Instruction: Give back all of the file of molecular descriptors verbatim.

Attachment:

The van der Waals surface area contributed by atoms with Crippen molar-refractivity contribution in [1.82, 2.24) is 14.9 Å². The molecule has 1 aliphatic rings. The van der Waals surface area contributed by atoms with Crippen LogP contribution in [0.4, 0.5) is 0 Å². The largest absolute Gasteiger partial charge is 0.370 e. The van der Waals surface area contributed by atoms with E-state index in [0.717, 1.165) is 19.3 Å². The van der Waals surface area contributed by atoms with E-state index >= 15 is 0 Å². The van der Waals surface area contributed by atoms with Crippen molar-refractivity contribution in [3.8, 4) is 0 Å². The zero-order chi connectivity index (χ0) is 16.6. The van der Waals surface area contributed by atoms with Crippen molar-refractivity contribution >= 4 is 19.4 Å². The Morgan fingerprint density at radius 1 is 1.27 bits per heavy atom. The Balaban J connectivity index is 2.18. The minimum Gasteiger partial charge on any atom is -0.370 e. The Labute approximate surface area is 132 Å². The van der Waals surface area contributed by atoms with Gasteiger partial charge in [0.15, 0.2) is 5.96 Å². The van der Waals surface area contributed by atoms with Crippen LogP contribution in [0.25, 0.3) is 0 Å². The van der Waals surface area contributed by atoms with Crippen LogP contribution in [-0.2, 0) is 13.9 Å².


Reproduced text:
The van der Waals surface area contributed by atoms with Crippen molar-refractivity contribution in [1.82, 2.24) is 14.9 Å². The molecule has 1 aliphatic rings. The van der Waals surface area contributed by atoms with Crippen LogP contribution in [0.4, 0.5) is 0 Å². The largest absolute Gasteiger partial charge is 0.370 e. The van der Waals surface area contributed by atoms with E-state index in [0.717, 1.165) is 19.3 Å². The van der Waals surface area contributed by atoms with E-state index >= 15 is 0 Å². The van der Waals surface area contributed by atoms with Crippen molar-refractivity contribution in [3.8, 4) is 0 Å². The zero-order chi connectivity index (χ0) is 16.6. The van der Waals surface area contributed by atoms with Crippen molar-refractivity contribution >= 4 is 19.4 Å². The Morgan fingerprint density at radius 1 is 1.27 bits per heavy atom. The Balaban J connectivity index is 2.18. The minimum Gasteiger partial charge on any atom is -0.370 e. The Labute approximate surface area is 132 Å². The van der Waals surface area contributed by atoms with Gasteiger partial charge in [0.15, 0.2) is 5.96 Å². The van der Waals surface area contributed by atoms with Crippen LogP contribution in [0.25, 0.3) is 0 Å². The van der Waals surface area contributed by atoms with Crippen LogP contribution in [-0.2, 0) is 13.9 Å².